I played each audio clip using an external speaker about five feet from our Alexa device.

Results: Our Alexa device responded to both clips. The rumor is unconfirmed.

The WAV audio clips can be downloaded from here and here.

The corresponding spectra are:

Installing Xubuntu 16.04 on a Sager NP8952 laptop (Clevo P950HR)

November 25, 2017

Here are some notes for anyone attempting to install Xubuntu 16.04 on a Sager NP8952 laptop (Clevo P950HR). Most things work well enough. The initial installation onto the primary SSD along side Windows 10 was uneventful, from a live USB created with unetbootin.

System components:

CPU: Intel Kaby Lake i7-7700HQ
GPU: GTX 1070 (8GB) MAX-Q, with Optimus
Primary drive: WD M.2 SSD, with Windows 10 preinstalled
Wireless: Intel AC8265
Audio: Intel HD + Sound BlasterX

Here is the status so far:

Bluetooth – works.

Camera – untested.

conky display

Dave’s conky display, Xubuntu, Sager NP8952 laptop

Card reader – untested

CPU frequency scaling – seems to work with Intel p-state driver after some fiddling. There were times when the driver unnecessarily kept the CPU frequency at maximum, so I tried a variety of fixes including installing and configuring laptop-mode-tools, xfce4-indicator-plugin, cpufrequtils, and perhaps others. Not using cpufreqd, nor tlp. cpufrequtils is currently disabled in /etc/init.d/cpufrequtils. Frequency scaling seems to be working now and I’m no longer sure which tweaks were necessary.

External monitor – works with HDMI.

Fingerprint reader – untested.

Keyboard backlight – permanently on, steady blue, no way to control it.

Keyboard hotkeys – some work: screen brightness, volume, suspend, external monitor, and others.

Nvidia proprietary driver – works (384.90).

Shutdown – (1) use “systemctl edit cups-browsed.service” to reduce the CUPS timeout to a few seconds as described in https://askubuntu.com/questions/760952/slow-shutdown-on-ubuntu-16-04-lts-stopping-thermal-daemon-running-fit-make-remo; (2) add acpi=force to linux command line to allow shutdown to finish.

Sleep/restore – the headphone jack is inoperative after suspend/restore.

Sound – (1) the speakers were muted at first: use alsamixer to unmute the speakers; only need to do this once; (2) the headphone jack is inoperative after suspend/restore.

Touchpad – works.

Wifi – works

You can get a copy of my conkyrc file here. Just rename it to .conkyrc.

Announcing neural2d, a neural net optimized for image processing

November 24, 2014
Neural2d is an open-source neural net simulator with features for image processing.


Video introduction (YouTube, 11 min.):  https://www.youtube.com/watch?v=yB43jj-wv8Q
Landing page with links: http://neural2d.net


✔ Optimized for 2D image data — input data can be read from .bmp image files
✔ Neuron layers can be abstracted as 1D or 2D arrangements of neurons
✔ Network topology is defined in a text file
✔ Neurons in layers can be fully or sparsely connected
✔ Selectable transfer function per layer
✔ Adjustable or automatic training rate (eta)
✔ Optional momentum (alpha) and regularization (lambda)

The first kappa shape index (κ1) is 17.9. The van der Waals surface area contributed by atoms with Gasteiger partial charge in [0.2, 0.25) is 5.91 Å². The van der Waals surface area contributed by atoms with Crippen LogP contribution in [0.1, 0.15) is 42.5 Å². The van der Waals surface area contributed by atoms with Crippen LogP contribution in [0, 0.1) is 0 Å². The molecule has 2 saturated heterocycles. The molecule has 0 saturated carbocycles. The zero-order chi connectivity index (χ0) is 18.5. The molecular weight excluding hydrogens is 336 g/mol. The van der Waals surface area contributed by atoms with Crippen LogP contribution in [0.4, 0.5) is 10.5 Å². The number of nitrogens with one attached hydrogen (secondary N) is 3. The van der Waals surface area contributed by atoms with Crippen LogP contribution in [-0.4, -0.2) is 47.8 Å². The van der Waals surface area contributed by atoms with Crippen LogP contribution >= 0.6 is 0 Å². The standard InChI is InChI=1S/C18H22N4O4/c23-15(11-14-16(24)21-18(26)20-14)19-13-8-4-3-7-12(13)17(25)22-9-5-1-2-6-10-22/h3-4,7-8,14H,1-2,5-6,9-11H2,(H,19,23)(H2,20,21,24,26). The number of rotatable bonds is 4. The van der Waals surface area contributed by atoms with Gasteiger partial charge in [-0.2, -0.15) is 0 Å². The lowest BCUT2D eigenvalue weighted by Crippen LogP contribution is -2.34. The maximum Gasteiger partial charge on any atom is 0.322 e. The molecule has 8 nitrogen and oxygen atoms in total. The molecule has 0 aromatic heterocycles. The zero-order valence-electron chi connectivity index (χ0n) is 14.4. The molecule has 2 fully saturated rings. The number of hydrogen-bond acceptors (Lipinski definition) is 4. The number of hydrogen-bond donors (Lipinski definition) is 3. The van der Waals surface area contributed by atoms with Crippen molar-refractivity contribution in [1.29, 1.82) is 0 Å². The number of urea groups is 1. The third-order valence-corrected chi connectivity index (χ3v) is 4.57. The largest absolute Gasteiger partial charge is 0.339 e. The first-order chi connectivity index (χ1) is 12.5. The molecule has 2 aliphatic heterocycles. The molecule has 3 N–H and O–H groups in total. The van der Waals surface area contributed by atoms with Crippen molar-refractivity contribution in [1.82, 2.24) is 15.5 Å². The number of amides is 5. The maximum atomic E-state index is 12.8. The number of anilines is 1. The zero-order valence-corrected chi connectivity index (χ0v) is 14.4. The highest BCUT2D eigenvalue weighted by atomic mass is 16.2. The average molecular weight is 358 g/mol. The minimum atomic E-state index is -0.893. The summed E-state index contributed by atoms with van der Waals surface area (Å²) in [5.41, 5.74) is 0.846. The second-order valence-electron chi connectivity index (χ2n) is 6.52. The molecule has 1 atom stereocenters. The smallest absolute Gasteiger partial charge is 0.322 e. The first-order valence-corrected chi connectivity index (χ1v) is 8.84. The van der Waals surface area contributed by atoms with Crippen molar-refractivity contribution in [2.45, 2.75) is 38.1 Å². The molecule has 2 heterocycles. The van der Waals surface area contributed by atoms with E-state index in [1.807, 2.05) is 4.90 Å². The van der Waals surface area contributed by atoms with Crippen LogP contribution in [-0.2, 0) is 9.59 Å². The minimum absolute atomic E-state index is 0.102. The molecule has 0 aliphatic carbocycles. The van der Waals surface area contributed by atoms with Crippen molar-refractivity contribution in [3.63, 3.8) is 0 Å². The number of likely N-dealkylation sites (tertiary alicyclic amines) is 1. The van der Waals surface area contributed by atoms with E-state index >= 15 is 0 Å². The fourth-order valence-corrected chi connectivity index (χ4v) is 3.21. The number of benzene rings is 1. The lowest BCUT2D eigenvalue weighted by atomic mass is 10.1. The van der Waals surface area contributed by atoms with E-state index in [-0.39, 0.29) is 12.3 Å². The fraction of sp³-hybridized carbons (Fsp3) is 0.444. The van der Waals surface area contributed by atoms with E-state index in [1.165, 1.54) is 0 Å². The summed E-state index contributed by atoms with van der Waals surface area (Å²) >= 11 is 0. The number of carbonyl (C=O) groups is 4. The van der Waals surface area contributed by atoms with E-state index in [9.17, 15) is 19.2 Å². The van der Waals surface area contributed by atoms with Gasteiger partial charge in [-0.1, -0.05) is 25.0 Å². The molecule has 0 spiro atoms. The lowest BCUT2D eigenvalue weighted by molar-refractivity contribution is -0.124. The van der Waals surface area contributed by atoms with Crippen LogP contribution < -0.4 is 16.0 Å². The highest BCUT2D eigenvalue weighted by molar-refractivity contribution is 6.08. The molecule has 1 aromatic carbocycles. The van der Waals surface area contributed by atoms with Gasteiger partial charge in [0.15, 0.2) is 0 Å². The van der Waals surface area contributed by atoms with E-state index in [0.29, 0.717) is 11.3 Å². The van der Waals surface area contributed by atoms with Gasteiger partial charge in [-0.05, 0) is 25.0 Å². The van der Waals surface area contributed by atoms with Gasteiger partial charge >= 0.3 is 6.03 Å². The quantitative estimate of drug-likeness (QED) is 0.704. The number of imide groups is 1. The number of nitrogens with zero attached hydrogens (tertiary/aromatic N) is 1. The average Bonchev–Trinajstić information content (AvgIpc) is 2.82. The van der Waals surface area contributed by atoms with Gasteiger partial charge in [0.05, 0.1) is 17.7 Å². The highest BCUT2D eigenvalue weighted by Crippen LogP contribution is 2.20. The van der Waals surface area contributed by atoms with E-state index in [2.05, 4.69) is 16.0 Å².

✔ Any layer(s) can be configured as convolution filters
✔ Standalone console program
✔ Simple, heavily-commented code, < 3000 lines, suitable for prototyping, learning, and experimentation
✔ Optional web-browser-based GUI controller

Installing Xubuntu 14.04 on a Sager NP8268-S laptop (Clevo P150SM-A)

October 5, 2014

Here are some notes for anyone else attempting to install Xubuntu 14.04 on a Sager NP8268-S laptop (Clevo P150SM-A).

System components:

CPU: Intel i7-4810MQ
GPU: Nvidia GTX 870M
Primary drive: Samsung EVO SSD, with Windows 7 preinstalled
Wireless: Intel AC7260
Audio: Intel HD + Realtec ALC892

The installation along side Windows 7 went fairly smoothly and the end result is a beast of a machine. But there were a few rough spots, documented below.

Continue Reading »

New article: Commentary on Hawking’s No Black Holes

February 24, 2014

What was Stephen Hawking talking about when he said there are no black holes? Here’s an explanation for the non-scientist.

Click the icon below for a PDF version of the article. Right-click and Save-As to save a copy.

Click for Commentary on Hawking's No Black Holes

PDF version


In 2013, the media picked up a technical presentation by Stephen Hawking in which he stated that “There are no black holes.”  That’s a curious viewpoint from someone who spent much of his career working out the physics of black holes. Unfortunately, the rest of Hawking’s presentation was too technical for the media to touch, leaving the general public in need of new mental images to replace all those missing black holes. This paper is an informal discussion of the technical parts of Hawking’s paper without undue jargon and math.


New Video! The Care and Training of Your Backpropagation Neural Net

January 7, 2013

Neural Net Care and Training

For the neural net beginner, an introduction to all the concepts and abstractions you need to know in order to gain an intuitive understanding of how these crafty little neural nets learn to do anything at all. We’ll discuss practical tips on preparing training data, and strategies for solving various kinds of problems. We’ll discuss:

  • Review of how a backpropagation neural net works
  • Type and range of the input and output data
  • Preparing training data
  • Training strategies
  • Adjustable parameters for learning rate and momentum
  • Visualizing how a NN solves a problem – a geometric interpretation

Video link –>  http://vimeo.com/technotes/neural-net-care-and-training